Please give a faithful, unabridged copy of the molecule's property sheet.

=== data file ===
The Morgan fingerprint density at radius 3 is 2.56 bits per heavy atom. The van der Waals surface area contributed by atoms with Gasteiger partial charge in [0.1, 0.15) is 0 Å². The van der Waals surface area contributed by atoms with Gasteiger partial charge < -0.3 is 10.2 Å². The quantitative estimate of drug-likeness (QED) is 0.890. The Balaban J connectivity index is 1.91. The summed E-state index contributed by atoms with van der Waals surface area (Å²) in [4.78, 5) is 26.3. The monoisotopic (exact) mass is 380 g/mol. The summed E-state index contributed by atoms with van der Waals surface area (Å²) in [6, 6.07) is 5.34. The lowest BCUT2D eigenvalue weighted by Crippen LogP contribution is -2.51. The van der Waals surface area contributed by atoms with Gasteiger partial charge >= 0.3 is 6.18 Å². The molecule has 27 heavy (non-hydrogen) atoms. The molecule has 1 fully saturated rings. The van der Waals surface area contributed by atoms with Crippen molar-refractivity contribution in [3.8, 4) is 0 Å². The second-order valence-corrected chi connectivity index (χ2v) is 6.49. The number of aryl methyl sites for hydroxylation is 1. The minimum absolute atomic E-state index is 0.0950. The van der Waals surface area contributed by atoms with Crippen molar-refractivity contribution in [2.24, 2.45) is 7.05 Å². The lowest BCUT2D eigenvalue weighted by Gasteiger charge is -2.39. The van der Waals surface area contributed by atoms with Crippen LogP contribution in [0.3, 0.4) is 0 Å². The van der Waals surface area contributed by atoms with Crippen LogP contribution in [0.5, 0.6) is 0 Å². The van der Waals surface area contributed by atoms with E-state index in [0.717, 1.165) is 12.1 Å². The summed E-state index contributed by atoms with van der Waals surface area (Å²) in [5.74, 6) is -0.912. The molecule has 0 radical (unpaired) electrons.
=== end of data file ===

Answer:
The Morgan fingerprint density at radius 3 is 2.56 bits per heavy atom. The van der Waals surface area contributed by atoms with Gasteiger partial charge in [0.1, 0.15) is 0 Å². The van der Waals surface area contributed by atoms with Gasteiger partial charge < -0.3 is 10.2 Å². The quantitative estimate of drug-likeness (QED) is 0.890. The Balaban J connectivity index is 1.91. The summed E-state index contributed by atoms with van der Waals surface area (Å²) in [4.78, 5) is 26.3. The monoisotopic (exact) mass is 380 g/mol. The summed E-state index contributed by atoms with van der Waals surface area (Å²) in [6, 6.07) is 5.34. The lowest BCUT2D eigenvalue weighted by Crippen LogP contribution is -2.51. The van der Waals surface area contributed by atoms with Gasteiger partial charge >= 0.3 is 6.18 Å². The molecule has 27 heavy (non-hydrogen) atoms. The molecule has 1 fully saturated rings. The van der Waals surface area contributed by atoms with Crippen molar-refractivity contribution in [3.8, 4) is 0 Å². The second-order valence-corrected chi connectivity index (χ2v) is 6.49. The number of aryl methyl sites for hydroxylation is 1. The minimum absolute atomic E-state index is 0.0950. The van der Waals surface area contributed by atoms with Crippen molar-refractivity contribution in [2.24, 2.45) is 7.05 Å². The lowest BCUT2D eigenvalue weighted by Gasteiger charge is -2.39. The van der Waals surface area contributed by atoms with Crippen LogP contribution in [0.3, 0.4) is 0 Å². The van der Waals surface area contributed by atoms with Crippen LogP contribution in [0.5, 0.6) is 0 Å². The van der Waals surface area contributed by atoms with E-state index in [0.717, 1.165) is 12.1 Å². The summed E-state index contributed by atoms with van der Waals surface area (Å²) in [5.74, 6) is -0.912. The molecule has 0 radical (unpaired) electrons.